There’s something chilling about Marissa Nadler’s mezzo-soprano vocals—her voice enchants listeners into a dreamlike state of rapture, content to hear her swirling gothic harmonies. Through the release of several records, this singer/songwriter based in Boston has found a sublime artistic outlet. Today, October 29, Nadler dropped her ninth studio album titled The Path of the Clouds.
While Nadler has released several other records, The Path of the Clouds holds a special place among her work. “This is my first self-produced studio album, save for many home-recorded secondary releases over the years,” Nadler tells American Songwriter. Partially due to pandemic-induced restrictions, Nadler’s DIY approach to her latest record adds another layer to her already polished craft.
One such example of Nadler’s growing skill is her adoption of the piano in her songwriting process. “I was writing a lot, particularly on the piano—an instrument that is new to me. I have been taking lessons since the start of the pandemic, and while I’m still not great at it, the new pursuit informed my songwriting in many magical ways,” she says.
“I’ve been playing guitar since I was 14 and sometimes I try completely new approaches to keep things fresh. Because there was no muscle memory guiding my hands on the piano, my chord progressions and the melodies that I came up with were exciting to me. I hit a really strong writing groove,” Nadler continues. “Thankfully, not being able to go anywhere for so long really guaranteed that I had all the time in the world to work on the lyrics. I was writing two different types of songs that somehow merged into one very unique album.”
Nadler also reveals that her time at home ushered in a period of binge-watching reruns of the mystery show Unsolved Mysteries. This time dedicated to mystery inspired several songs on the 11-track album, in addition to a new lens to view her own life.
“There are mostly first-person narrative songs on this album. There are three songs based on real-life mysteries that all remain unsolved. These two songwriting styles run side by side, and they inspire each other,” Nadler explains. “In ‘Bessie, Did You Make It?,’ I write about a woman that may or may not have survived. If she did, she walked away and started her life over again.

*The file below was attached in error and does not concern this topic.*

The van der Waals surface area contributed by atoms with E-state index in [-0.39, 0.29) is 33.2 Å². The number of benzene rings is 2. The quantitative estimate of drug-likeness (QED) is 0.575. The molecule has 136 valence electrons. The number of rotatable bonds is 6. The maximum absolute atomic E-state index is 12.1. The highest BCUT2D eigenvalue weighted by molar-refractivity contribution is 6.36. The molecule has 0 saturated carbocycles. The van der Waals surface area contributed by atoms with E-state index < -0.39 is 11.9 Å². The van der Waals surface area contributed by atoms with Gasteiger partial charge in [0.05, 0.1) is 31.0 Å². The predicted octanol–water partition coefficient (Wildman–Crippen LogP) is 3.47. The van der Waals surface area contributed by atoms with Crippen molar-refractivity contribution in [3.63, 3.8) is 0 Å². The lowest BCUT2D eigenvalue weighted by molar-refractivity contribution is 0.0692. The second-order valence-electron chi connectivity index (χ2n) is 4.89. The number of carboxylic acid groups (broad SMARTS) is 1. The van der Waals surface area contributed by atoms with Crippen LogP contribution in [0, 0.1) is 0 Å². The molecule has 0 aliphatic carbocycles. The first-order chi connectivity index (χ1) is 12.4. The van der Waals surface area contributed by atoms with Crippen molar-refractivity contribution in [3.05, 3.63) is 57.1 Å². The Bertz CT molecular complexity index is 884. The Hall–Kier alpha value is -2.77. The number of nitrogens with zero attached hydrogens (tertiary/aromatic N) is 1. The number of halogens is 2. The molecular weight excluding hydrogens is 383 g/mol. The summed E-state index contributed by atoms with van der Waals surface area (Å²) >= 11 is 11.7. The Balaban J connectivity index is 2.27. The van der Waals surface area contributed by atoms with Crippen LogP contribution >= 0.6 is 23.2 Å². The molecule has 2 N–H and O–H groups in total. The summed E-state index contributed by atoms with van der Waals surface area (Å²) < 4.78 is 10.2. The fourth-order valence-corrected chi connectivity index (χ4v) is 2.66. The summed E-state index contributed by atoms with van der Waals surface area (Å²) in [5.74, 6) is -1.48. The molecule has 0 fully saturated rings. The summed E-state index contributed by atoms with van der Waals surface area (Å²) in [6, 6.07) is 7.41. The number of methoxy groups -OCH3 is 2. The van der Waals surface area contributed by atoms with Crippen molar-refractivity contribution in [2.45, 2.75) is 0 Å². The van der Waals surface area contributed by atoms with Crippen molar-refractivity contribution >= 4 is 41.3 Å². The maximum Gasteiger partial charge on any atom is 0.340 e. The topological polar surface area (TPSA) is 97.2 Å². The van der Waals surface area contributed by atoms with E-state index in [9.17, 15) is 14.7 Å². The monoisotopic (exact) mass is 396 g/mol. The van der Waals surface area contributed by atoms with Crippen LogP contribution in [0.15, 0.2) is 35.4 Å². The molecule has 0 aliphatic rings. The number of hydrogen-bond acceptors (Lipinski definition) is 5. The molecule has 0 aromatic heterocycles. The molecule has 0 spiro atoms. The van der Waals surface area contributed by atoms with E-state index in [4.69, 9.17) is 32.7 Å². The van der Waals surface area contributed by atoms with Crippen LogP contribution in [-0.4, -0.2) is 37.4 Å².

“The title track of The Path of the Clouds is directly inspired by the mystery of the infamous high-jacker DB Cooper. While they found his parachute as well as some of the money, they never did find his body. ‘In Sometimes You Just Can’t Stay,’ I tell the story of the escapees from Alcatraz. Legends of the three and where they went and how they survived are widespread and varied.
“The personal songs on the album similarly delve into themes of metamorphosis, escapism, and mystery,” Nadler says.
Another personal song on the record, “Elegy,” maintains a celestial lullaby tone that runs as a paradox against the song’s dramatically dark lyrics. We were bleeding / From the start / No tourniquet / Could make it stop, Nadler sings.. “[T]o me, what’s really hits hard in that song is the emotional vocal delivery, something that wouldn’t exist without living through what the song is about,” Nadler explains.
Overall, The Path of the Clouds just “sounds like an album,” according to Nadler. “It’s sonically very diverse, and I’m very proud of the musical developments I have made on it. It’s rich in harmonies, luscious, and warm. I hope the listeners feel its embrace and can relate to the themes. I hope that people can really feel it,” she says.
Nadler then points out that this record wouldn’t sound the way it does today without the collaborators she worked with for this project. Those collaborators include Mary Lattimore, Simon Raymonde (Cocteau Twins, Lost Horizons), Milky Burgess (Mandy), Jesse Chandler (Mercury Rev, Midlake), Emma Ruth Rundle, and Amber Webber (Black Mountain), with mixing by Seth Manchester (Lingua Ignota, Battles, Lightning Bolt).
“Because of the current state of the world, much of the collaboration was done remotely,” Nadler says. “The process was in many ways like an exquisite corpse, but musical rather than visual. I got the final say in what to keep, but in general, I only asked musicians that I knew would add immense beauty to the sonic palette. I wrote all of the songs, and the skeletons were there. And part of the production was deciding what to keep and what to leave bare.”
The Path of the Clouds is a stunning exploration of the inner workings of an evolving songwriter with the soundscapes to hypnotize listeners.
Photo by Nick Fancher/Courtesy of Pitch Perfect PR